of Performance of Constructed Facilities, Aug. 2002.

[B10] Duckworth, Jr., E. M. and Duckworth J. S., “GPR-Expert—Ground Potential Rise Protection Using

a High Voltage Interface.” http://gpr-expert.com/. June 15, 1998.

[B11] Frydenlund, M. M., Lightning Protection for People and Property. New York, NY: Van Nostrand

Reinhold, 1993.

[B12] Hart, W. C. and Malone, E. W., Lightning and Lightning Protection. Gainesville, VA: Interference

Control Technologies, Inc., 1988.

[B13] IEC 62305-1-2006, Protection Against Lightning—Part 1: General Principles. 11

[B14] IEC 62305-2-2006, Protection Against Lightning—Part 2: Risk Management.

[B15] IEC 62305-3-2006, Protection Against Lightning—Part 3: Physical Damage to Structures and Life

Hazard.



9

ATIS publications are available from the Alliance for Telecommunications Industry Solutions, 1200 G Street NW, Suite 500,

Washington, DC 20005, USA (http://www.atis.org/).

10

IEEE publications are available from the Institute of Electrical and Electronics Engineers, 445 Hoes Lane, Piscataway, NJ 08855,

USA (http://standards.ieee.org/).

11

IEC publications are available from the Sales Department of the International Electrotechnical Commission, Case Postale 131, 3,

rue de Varembé, CH-1211, Genève 20, Switzerland/Suisse (http://www.iec.ch/). IEC publications are also available in the United

States from the Sales Department, American National Standards Institute, 11 West 42nd Street, 13th Floor, New York, NY 10036,

USA.



21

Copyright © 2011 IEEE. All rights reserved.



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IEEE Guide for the Protection of Communication Installations from Lightning Effects



[B16] IEC 62305-4-2006, Protection Against Lightning—Part 4: Electrical and Electronic Systems Within

Structures.

[B17] IEEE, IEEE Standards Dictionary: Glossary of Terms & Definitions, New York, NY: Institute of

Electrical and Electronics Engineers, 2008. 12

[B18] IEEE Std 80™-2000, IEEE Guide for Safety in AC Substation Grounding.

[B19] IEEE Std 81™-1983, IEEE Guide for Measuring Earth Resistivity, Ground Impedance, and Earth

Surface Potentials of a Ground System.

[B20] IEEE Std 142™-2007, Recommended Practice for Grounding of Industrial and Commercial Power

Systems.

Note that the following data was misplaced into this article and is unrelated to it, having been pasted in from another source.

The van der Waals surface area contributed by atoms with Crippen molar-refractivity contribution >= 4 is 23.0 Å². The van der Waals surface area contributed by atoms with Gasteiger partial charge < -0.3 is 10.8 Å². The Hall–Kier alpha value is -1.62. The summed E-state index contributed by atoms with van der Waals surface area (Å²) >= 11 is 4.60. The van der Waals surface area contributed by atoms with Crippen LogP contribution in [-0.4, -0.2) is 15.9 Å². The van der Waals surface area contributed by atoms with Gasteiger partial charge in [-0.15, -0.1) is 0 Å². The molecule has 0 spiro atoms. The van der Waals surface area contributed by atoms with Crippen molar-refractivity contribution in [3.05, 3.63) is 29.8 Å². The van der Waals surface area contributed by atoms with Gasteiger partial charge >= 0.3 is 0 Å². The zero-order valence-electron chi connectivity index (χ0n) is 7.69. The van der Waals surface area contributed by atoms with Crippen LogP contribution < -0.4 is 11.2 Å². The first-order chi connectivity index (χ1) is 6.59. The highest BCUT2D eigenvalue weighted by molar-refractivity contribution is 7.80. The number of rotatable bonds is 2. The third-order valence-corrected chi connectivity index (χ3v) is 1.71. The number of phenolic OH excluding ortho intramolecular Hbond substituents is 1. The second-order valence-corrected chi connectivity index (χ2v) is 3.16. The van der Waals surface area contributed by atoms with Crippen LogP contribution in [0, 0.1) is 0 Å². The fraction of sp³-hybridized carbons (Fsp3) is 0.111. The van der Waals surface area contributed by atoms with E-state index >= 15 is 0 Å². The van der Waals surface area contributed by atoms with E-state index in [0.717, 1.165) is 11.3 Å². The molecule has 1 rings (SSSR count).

[B21] IEEE Std 1100™-2005, Recommended Practice for Powering and Grounding Electronic Equipment.

[B22] IEEE Std 1428™-2004, IEEE Guide for Installation Methods for Fiber-Optic Cables in Electric

Power Generating Stations and in Industrial Facilities.

[B23] IEEE Std C62.41.1™-2002, Guide on the Surge Environment in Low-Voltage (1000 V and Less)

AC Power Circuits.

[B24] IEEE Std C62.43™-2004, IEEE Guide for the Application of Surge Protectors Used in Low-Voltage

(Equal to or Less Than 1000 V, RMS, or 1200 V, DC) Data, Communications, and Signaling Circuits.

[B25] IEEE Std C62.45™-1992, IEEE Guide on Surge Testing for Equipment Connected to Low-Voltage

AC Power Circuits.

[B26] ITU-T K.11 (01/2009), Principles of Protection Against Overvoltages and Overcurrents. 13

[B27] ITU-T K.36 (05/1996), Selection of Protective Devices.

[B28] Lightning and Insulator Subcommittee of the T&D Committee, “Parameters of Lightning Strokes: A

Review,” IEEE Transactions on Power Delivery, Vol. 20, No. 1, pp. 346–358, Jan. 2005.

[B29] Ma, J. and Dawalabi, F. P., “Modern Computational Methods for the Design and Analysis of Power

System Grounding,” Proceedings of Powercon ’98 International Conference on System Technology, vol. 1,

pp. 122–126, Aug. 1998.

[B30] Motorola14, 15 Communications Enterprise, “The R56 Manual,” Standards and Guidelines for

Communications Sites. Document number 68-81089E50, 2005.

[B31] National Lightning Safety Institute, Lightning Costs and Losses from Attributed Sources.